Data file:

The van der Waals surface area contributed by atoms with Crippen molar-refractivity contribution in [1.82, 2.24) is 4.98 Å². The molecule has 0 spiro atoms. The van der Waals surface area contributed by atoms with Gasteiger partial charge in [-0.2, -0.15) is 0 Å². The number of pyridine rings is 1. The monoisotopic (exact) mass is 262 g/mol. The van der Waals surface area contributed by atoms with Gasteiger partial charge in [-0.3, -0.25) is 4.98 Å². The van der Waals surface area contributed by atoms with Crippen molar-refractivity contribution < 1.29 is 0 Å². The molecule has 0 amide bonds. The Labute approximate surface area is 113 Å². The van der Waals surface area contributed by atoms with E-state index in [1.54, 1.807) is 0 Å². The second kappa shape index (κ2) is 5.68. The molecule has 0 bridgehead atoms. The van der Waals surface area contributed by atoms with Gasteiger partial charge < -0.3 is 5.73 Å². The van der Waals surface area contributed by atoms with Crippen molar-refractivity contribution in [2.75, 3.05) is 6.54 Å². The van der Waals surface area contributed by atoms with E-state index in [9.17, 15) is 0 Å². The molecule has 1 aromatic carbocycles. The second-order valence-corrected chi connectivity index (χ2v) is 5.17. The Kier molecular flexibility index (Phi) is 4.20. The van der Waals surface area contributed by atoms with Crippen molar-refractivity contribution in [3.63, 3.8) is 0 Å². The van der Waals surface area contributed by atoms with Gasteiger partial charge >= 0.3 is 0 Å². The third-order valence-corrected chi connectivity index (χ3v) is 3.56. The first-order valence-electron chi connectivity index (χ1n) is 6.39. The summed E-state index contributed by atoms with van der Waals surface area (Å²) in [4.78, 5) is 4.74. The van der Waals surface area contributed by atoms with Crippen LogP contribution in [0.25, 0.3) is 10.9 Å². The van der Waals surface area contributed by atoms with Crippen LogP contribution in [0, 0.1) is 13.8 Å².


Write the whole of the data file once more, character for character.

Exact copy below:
The van der Waals surface area contributed by atoms with Crippen molar-refractivity contribution in [1.82, 2.24) is 4.98 Å². The molecule has 0 spiro atoms. The van der Waals surface area contributed by atoms with Gasteiger partial charge in [-0.2, -0.15) is 0 Å². The number of pyridine rings is 1. The monoisotopic (exact) mass is 262 g/mol. The van der Waals surface area contributed by atoms with Gasteiger partial charge in [-0.3, -0.25) is 4.98 Å². The van der Waals surface area contributed by atoms with Crippen molar-refractivity contribution < 1.29 is 0 Å². The molecule has 0 amide bonds. The Labute approximate surface area is 113 Å². The van der Waals surface area contributed by atoms with E-state index in [1.54, 1.807) is 0 Å². The second kappa shape index (κ2) is 5.68. The molecule has 0 bridgehead atoms. The van der Waals surface area contributed by atoms with Gasteiger partial charge < -0.3 is 5.73 Å². The van der Waals surface area contributed by atoms with Crippen molar-refractivity contribution in [2.75, 3.05) is 6.54 Å². The van der Waals surface area contributed by atoms with E-state index in [9.17, 15) is 0 Å². The molecule has 1 aromatic carbocycles. The second-order valence-corrected chi connectivity index (χ2v) is 5.17. The Kier molecular flexibility index (Phi) is 4.20. The van der Waals surface area contributed by atoms with Crippen molar-refractivity contribution in [3.63, 3.8) is 0 Å². The van der Waals surface area contributed by atoms with Gasteiger partial charge >= 0.3 is 0 Å². The third-order valence-corrected chi connectivity index (χ3v) is 3.56. The first-order valence-electron chi connectivity index (χ1n) is 6.39. The summed E-state index contributed by atoms with van der Waals surface area (Å²) in [4.78, 5) is 4.74. The van der Waals surface area contributed by atoms with Crippen LogP contribution in [0.25, 0.3) is 10.9 Å². The van der Waals surface area contributed by atoms with Crippen LogP contribution in [0, 0.1) is 13.8 Å².